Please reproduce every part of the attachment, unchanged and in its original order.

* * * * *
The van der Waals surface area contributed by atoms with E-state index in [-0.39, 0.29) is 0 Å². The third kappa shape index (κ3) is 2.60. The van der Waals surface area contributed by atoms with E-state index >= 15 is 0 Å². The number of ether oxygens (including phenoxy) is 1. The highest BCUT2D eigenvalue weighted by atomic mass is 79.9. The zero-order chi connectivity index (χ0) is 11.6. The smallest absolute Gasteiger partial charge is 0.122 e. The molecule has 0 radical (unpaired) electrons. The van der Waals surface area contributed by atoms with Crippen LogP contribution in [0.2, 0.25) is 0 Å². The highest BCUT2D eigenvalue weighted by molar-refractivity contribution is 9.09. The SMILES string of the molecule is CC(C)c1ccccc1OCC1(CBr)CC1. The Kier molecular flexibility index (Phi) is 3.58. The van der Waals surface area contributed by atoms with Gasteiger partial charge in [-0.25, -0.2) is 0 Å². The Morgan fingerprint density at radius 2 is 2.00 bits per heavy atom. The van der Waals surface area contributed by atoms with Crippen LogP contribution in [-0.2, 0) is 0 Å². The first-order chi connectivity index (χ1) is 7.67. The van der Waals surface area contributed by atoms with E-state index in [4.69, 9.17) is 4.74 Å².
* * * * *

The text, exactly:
The van der Waals surface area contributed by atoms with E-state index in [-0.39, 0.29) is 0 Å². The third kappa shape index (κ3) is 2.60. The van der Waals surface area contributed by atoms with E-state index >= 15 is 0 Å². The number of ether oxygens (including phenoxy) is 1. The highest BCUT2D eigenvalue weighted by atomic mass is 79.9. The zero-order chi connectivity index (χ0) is 11.6. The smallest absolute Gasteiger partial charge is 0.122 e. The molecule has 0 radical (unpaired) electrons. The van der Waals surface area contributed by atoms with Crippen LogP contribution in [0.2, 0.25) is 0 Å². The highest BCUT2D eigenvalue weighted by molar-refractivity contribution is 9.09. The SMILES string of the molecule is CC(C)c1ccccc1OCC1(CBr)CC1. The Kier molecular flexibility index (Phi) is 3.58. The van der Waals surface area contributed by atoms with Gasteiger partial charge in [-0.25, -0.2) is 0 Å². The Morgan fingerprint density at radius 2 is 2.00 bits per heavy atom. The van der Waals surface area contributed by atoms with Crippen LogP contribution in [-0.2, 0) is 0 Å². The first-order chi connectivity index (χ1) is 7.67. The van der Waals surface area contributed by atoms with E-state index in [4.69, 9.17) is 4.74 Å².